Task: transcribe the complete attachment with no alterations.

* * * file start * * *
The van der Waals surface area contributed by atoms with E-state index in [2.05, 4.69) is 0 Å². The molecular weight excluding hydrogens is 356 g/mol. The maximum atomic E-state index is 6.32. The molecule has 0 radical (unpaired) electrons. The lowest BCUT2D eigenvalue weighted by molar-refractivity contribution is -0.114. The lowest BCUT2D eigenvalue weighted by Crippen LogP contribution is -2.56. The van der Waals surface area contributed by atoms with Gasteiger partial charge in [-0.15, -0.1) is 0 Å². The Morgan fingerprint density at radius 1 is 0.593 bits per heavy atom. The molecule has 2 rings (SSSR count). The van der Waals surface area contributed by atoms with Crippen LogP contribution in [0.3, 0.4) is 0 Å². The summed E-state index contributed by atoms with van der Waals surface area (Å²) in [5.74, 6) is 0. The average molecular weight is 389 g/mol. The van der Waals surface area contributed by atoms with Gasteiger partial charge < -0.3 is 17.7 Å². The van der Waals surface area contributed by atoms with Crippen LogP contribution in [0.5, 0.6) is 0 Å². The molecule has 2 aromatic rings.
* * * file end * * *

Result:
The van der Waals surface area contributed by atoms with E-state index in [2.05, 4.69) is 0 Å². The molecular weight excluding hydrogens is 356 g/mol. The maximum atomic E-state index is 6.32. The molecule has 0 radical (unpaired) electrons. The lowest BCUT2D eigenvalue weighted by molar-refractivity contribution is -0.114. The lowest BCUT2D eigenvalue weighted by Crippen LogP contribution is -2.56. The van der Waals surface area contributed by atoms with Gasteiger partial charge in [-0.15, -0.1) is 0 Å². The Morgan fingerprint density at radius 1 is 0.593 bits per heavy atom. The molecule has 2 rings (SSSR count). The van der Waals surface area contributed by atoms with Crippen LogP contribution in [0.3, 0.4) is 0 Å². The summed E-state index contributed by atoms with van der Waals surface area (Å²) in [5.74, 6) is 0. The average molecular weight is 389 g/mol. The van der Waals surface area contributed by atoms with Gasteiger partial charge < -0.3 is 17.7 Å². The van der Waals surface area contributed by atoms with Crippen LogP contribution in [0.5, 0.6) is 0 Å². The molecule has 2 aromatic rings.